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Mansfield Park
cast: Billie Piper, Michelle Ryan, Blake Ritson, Hayley Atwell, and Catherine Steadman

director: Ian B. McDonald

93 minutes (PG) 2006
widescreen ratio 16:9
ITV DVD Region 2 retail

RATING: 7/10
reviewed by Alasdair Stuart
Jane Austen's story of the lives and loves of the inhabitants of Mansfield Park is the latest in the current wave of period TV dramas. However, following the huge success of the BBC's bravura version of Bleak House, this is a distinctly modern take on the novel that many fans may be turned off by. That said, those who might view spending time with Austen as akin to being slowly smothered to death in a chintz factory may be in for a pleasant surprise.

The plot follows Fanny Price (Billie Piper), a young girl sent to live with her rich aunt and uncle, Lord and Lady Bertram. Along with her four cousins Fanny grows up at the house but is always treated as inferior by its inhabitants. Despite this, she maintains a positive, upbeat attitude towards her life and slowly becomes closer to Edmund (Blake Ritson), the only one of her cousins to show her any kindness. However, when Mr and Miss Crawford (Joseph Beattie and Hayley Atwell) arrive, matters get significantly more complicated...

Austen, increasingly, fits into the same category as Shakespeare. You know exactly what you're getting here, from start to finish and it all comes down to the delivery. Whilst Mansfield Park plays fast and loose with the subject matter, it does so with such energetic humour that you can't help but be carried along with it. This is a thoroughly modern Mansfield, the dialogue crackling with the sort of sparkle and energy normally reserved for well-written comedy.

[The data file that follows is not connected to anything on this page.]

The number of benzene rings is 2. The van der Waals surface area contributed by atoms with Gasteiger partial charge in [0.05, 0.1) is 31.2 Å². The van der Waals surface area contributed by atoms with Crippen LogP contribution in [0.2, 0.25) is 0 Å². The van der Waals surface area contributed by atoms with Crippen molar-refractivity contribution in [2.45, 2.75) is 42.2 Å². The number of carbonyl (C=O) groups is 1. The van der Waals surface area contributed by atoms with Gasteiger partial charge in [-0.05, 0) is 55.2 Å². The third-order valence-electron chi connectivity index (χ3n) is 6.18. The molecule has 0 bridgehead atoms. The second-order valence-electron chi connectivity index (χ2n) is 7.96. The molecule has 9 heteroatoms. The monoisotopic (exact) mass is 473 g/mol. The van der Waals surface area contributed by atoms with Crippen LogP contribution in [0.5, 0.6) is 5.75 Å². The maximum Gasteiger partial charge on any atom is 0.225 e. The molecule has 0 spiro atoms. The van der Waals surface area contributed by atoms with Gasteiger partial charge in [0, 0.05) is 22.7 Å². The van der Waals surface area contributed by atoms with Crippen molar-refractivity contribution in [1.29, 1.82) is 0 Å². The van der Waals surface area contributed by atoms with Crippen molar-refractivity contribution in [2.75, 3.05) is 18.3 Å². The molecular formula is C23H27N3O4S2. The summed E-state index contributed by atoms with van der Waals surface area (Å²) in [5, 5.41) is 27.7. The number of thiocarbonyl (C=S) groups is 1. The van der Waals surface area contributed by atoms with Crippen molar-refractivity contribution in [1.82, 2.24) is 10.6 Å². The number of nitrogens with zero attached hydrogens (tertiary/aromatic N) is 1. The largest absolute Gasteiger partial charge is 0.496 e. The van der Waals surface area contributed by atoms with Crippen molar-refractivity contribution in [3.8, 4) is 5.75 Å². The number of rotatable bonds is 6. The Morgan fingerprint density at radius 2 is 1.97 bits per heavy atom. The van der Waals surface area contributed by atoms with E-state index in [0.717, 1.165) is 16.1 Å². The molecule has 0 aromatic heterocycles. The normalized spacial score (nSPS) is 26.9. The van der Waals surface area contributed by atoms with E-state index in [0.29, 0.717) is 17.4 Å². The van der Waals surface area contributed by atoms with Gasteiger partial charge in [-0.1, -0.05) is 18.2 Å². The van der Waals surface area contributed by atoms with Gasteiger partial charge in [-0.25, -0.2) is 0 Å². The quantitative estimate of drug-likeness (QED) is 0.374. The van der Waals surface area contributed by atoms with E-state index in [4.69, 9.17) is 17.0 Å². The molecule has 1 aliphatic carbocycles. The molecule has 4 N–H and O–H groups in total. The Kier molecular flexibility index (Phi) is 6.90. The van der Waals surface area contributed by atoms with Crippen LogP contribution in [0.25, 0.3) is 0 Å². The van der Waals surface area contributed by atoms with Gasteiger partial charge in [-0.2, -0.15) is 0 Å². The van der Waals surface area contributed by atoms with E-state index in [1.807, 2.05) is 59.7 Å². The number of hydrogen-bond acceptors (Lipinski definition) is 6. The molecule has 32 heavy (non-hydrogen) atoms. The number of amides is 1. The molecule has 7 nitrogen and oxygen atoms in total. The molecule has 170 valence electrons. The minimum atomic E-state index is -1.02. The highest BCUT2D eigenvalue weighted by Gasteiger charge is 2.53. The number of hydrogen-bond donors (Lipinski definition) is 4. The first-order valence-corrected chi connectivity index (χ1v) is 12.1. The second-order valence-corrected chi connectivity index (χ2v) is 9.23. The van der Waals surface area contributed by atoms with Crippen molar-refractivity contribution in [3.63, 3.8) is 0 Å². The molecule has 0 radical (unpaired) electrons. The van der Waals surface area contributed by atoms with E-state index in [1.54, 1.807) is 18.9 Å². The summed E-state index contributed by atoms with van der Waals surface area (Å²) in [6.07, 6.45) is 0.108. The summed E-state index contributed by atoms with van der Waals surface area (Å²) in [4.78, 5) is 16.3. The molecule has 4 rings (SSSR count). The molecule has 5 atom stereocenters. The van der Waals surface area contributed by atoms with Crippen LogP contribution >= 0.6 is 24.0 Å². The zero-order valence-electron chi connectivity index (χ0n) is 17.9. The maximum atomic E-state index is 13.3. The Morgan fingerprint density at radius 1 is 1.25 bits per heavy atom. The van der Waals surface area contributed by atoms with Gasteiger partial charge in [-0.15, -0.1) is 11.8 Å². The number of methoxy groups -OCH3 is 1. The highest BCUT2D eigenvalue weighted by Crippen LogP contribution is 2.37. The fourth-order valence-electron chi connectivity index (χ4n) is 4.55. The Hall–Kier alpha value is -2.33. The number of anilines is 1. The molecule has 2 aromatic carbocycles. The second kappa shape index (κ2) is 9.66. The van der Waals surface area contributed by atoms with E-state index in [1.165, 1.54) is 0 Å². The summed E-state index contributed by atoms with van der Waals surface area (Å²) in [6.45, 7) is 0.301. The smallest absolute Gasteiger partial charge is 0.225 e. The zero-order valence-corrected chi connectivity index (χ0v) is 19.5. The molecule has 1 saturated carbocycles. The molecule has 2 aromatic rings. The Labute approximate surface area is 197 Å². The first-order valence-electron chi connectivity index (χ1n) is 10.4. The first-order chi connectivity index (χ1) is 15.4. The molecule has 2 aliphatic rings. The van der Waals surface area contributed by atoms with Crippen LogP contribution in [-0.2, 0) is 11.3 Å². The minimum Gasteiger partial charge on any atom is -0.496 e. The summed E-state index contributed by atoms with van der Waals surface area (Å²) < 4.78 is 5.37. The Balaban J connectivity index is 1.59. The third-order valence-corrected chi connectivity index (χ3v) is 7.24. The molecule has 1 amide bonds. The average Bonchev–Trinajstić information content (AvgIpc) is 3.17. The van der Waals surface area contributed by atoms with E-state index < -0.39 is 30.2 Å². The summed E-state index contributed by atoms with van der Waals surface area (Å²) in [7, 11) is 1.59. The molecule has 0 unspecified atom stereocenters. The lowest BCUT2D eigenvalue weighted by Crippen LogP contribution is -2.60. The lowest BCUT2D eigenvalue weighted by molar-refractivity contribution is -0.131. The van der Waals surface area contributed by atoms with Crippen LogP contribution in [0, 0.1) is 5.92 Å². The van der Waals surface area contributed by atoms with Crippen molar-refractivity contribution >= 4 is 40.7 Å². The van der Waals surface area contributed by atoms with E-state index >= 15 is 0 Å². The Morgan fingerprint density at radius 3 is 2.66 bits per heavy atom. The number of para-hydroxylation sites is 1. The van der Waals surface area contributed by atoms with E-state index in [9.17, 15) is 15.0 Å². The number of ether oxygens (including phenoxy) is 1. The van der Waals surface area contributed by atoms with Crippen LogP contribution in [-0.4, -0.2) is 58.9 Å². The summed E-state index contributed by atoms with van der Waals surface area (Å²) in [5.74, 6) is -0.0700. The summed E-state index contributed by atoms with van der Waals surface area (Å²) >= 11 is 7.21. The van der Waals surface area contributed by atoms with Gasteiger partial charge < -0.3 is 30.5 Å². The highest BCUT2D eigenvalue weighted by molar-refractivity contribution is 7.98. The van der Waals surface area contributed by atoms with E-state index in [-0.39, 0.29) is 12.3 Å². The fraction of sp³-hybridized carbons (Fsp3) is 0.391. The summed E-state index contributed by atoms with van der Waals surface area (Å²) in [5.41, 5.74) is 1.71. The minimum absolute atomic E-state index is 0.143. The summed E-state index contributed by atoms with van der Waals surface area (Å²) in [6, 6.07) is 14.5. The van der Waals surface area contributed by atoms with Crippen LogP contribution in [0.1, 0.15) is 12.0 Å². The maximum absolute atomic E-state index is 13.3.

The cast also help immensely. Douglas Hodge and Gemma Redgrave make an excellent, frosty but sympathetic, pair as the heads of the house whilst the cousins are all given their space to shine. Of all of them, Ritson manages to bring something interesting to the 'straight man' role Edmund is doomed to play whilst Atwell and Beattie do tremendous work as the Crawfords, playing them as something close to a period pair of rock stars.

However, the casting of Piper, criticised in some quarters, is what really shines. Fanny is the quintessential every-woman, a charming young girl who does her best and must be perfect without visibly so, likeable but not sickly. In the hands of a lesser actress she'd be a personality vacuum but with Piper she's played with wit, charm and affection.

This is Jane Austen for everyone who's ever enjoyed a rom-com, crackling with energy and a young cast at the top of their faculties. Purists may not like but if this is the blueprint for Austen to survive into the 21st century then her work is clearly in safe hands.
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